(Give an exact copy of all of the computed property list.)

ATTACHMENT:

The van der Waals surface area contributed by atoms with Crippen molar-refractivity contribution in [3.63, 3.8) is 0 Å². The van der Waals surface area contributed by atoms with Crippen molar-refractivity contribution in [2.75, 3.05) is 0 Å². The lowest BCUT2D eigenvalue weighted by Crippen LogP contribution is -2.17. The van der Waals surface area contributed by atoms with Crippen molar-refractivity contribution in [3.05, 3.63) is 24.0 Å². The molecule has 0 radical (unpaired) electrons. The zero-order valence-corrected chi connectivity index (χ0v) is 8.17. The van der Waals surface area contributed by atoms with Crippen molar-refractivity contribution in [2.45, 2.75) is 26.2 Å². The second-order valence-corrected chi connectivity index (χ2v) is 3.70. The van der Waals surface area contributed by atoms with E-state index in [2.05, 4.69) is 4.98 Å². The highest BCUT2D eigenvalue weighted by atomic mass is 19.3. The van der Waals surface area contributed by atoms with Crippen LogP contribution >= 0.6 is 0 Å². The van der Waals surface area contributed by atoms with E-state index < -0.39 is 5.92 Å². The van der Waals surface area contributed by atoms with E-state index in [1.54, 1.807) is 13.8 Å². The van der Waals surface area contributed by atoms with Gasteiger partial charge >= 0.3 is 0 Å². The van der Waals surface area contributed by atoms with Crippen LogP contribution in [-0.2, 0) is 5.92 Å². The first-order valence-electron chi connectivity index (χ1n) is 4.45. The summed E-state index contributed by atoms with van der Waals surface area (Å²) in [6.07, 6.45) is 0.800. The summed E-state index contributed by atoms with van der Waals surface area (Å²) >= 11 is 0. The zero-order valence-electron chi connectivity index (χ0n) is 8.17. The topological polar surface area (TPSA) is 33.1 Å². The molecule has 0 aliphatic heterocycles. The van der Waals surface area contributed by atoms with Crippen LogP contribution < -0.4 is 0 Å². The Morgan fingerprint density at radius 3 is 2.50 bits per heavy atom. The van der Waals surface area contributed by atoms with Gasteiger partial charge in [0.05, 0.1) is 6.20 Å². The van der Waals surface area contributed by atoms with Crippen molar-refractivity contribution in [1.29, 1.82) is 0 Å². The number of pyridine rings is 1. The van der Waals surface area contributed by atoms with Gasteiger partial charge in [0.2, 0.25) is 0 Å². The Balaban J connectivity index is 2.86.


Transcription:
The van der Waals surface area contributed by atoms with Crippen molar-refractivity contribution in [3.63, 3.8) is 0 Å². The van der Waals surface area contributed by atoms with Crippen molar-refractivity contribution in [2.75, 3.05) is 0 Å². The lowest BCUT2D eigenvalue weighted by Crippen LogP contribution is -2.17. The van der Waals surface area contributed by atoms with Crippen molar-refractivity contribution in [3.05, 3.63) is 24.0 Å². The molecule has 0 radical (unpaired) electrons. The zero-order valence-corrected chi connectivity index (χ0v) is 8.17. The van der Waals surface area contributed by atoms with Crippen molar-refractivity contribution in [2.45, 2.75) is 26.2 Å². The second-order valence-corrected chi connectivity index (χ2v) is 3.70. The van der Waals surface area contributed by atoms with E-state index in [2.05, 4.69) is 4.98 Å². The highest BCUT2D eigenvalue weighted by atomic mass is 19.3. The van der Waals surface area contributed by atoms with Crippen LogP contribution >= 0.6 is 0 Å². The van der Waals surface area contributed by atoms with E-state index < -0.39 is 5.92 Å². The van der Waals surface area contributed by atoms with E-state index in [1.54, 1.807) is 13.8 Å². The van der Waals surface area contributed by atoms with Gasteiger partial charge >= 0.3 is 0 Å². The van der Waals surface area contributed by atoms with Crippen LogP contribution in [-0.2, 0) is 5.92 Å². The first-order valence-electron chi connectivity index (χ1n) is 4.45. The summed E-state index contributed by atoms with van der Waals surface area (Å²) in [6.07, 6.45) is 0.800. The summed E-state index contributed by atoms with van der Waals surface area (Å²) >= 11 is 0. The zero-order valence-electron chi connectivity index (χ0n) is 8.17. The topological polar surface area (TPSA) is 33.1 Å². The molecule has 0 aliphatic heterocycles. The van der Waals surface area contributed by atoms with Crippen LogP contribution < -0.4 is 0 Å². The Morgan fingerprint density at radius 3 is 2.50 bits per heavy atom. The van der Waals surface area contributed by atoms with Gasteiger partial charge in [0.05, 0.1) is 6.20 Å². The van der Waals surface area contributed by atoms with Crippen molar-refractivity contribution in [1.29, 1.82) is 0 Å². The number of pyridine rings is 1. The van der Waals surface area contributed by atoms with Gasteiger partial charge in [0.2, 0.25) is 0 Å². The Balaban J connectivity index is 2.86.